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Do grandparents have any rights to visitation?

Parents are not the only adults that play an important role in a child's life-their teachers, aunts and uncles and grandparents shape a child's life in vital ways and their significance cannot be overlooked. But this is often precisely what happens when a divorce takes place-parents either share or split joint and legal custody, and the remainder of the family and friends often have to chose sides that affect how many times they can visit children, if at all.

Grandparent's rights are often sacrificed in a divorce, which means the essential bond they share with grandkids is broken at the time when children are going through a turbulent time and need someone other than their parents to confide in. in North Dakota, the right of grandchildren to visit their grandchildren is recognized.

Courts make visitation and child custody determinations based on the child's best interests and the court can find that grandparents can get reasonable visitation rights to the child if the court determines this is also in their best interests. For this to take place, the court will take into account the amount of personal contact that took place between the child and his or her grandparents and also ensure that continuing the relationship would not interfere with the parent-child relationship.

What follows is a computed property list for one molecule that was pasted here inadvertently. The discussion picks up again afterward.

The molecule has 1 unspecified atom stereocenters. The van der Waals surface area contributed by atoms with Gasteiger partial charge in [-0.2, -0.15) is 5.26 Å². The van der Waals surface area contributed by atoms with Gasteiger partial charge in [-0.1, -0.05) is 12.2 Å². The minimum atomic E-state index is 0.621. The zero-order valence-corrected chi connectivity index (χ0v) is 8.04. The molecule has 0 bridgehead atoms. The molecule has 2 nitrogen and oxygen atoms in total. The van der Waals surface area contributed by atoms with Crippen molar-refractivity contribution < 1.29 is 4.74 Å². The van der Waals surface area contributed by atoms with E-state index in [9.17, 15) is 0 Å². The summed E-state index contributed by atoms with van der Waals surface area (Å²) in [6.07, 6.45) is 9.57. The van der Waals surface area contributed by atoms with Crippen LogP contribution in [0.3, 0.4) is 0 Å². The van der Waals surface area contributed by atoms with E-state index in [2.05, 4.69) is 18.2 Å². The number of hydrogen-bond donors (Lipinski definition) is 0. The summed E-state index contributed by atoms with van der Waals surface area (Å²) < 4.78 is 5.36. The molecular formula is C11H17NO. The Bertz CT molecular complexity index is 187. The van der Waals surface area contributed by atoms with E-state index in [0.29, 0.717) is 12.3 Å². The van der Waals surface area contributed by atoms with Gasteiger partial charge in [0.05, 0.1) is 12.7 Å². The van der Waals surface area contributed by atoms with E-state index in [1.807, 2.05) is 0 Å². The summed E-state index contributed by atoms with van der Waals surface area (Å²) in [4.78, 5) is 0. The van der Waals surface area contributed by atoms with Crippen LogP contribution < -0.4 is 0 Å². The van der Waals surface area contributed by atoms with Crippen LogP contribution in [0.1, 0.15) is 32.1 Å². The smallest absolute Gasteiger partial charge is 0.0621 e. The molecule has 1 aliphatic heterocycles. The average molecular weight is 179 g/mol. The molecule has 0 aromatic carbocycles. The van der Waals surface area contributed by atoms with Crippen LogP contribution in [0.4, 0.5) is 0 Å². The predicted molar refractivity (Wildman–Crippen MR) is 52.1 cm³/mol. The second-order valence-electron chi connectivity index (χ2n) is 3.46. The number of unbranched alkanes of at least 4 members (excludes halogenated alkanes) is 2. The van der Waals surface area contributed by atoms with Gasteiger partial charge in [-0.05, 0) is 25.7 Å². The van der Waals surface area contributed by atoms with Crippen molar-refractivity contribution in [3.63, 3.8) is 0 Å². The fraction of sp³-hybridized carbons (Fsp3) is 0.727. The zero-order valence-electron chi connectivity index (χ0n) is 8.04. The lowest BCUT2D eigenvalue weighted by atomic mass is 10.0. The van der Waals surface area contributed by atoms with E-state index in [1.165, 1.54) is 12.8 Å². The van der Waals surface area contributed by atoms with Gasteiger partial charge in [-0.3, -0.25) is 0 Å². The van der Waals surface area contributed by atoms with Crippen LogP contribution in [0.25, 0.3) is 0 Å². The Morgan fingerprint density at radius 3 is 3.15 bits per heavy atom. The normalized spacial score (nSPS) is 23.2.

The relationship between a child and his or her parent is an important one, but so is the one between a grandparent and a grandchild. A divorce should not affect this relationship and a court can ensure that. Grandparents with minor unmarried children who want to visit them may want to consider an experienced attorney to learn about their legal options.

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Commandments of Family Law

  1. The only truth your children need to know is that you both love them unconditionally, and that this isn't their fault.
  2. Take the high road — everyone wins when you do what's best for your kids.
  3. Negotiate but don't capitulate — if you are being pushed toward something detrimental for your children, stand your ground.
  4. You can only control yourself and how you respond. Don't engage.
  5. Do set up rules and responsibilities. Kids feel better when routine is continued.
  6. You are still their parent — don't be afraid to be one.
  7. Disneyland is in California, not in your home. Don't set up unreasonable expectations.
  8. It is not their job to take care of you. Repeat that to them. Often.
  9. Yelling is for sports — not court. Good lawyers strongly advocate without being disrespectful to opposing parties.
  10. Fair is a place you go to get cheese curds. Aside from that, nothing in life is fair.

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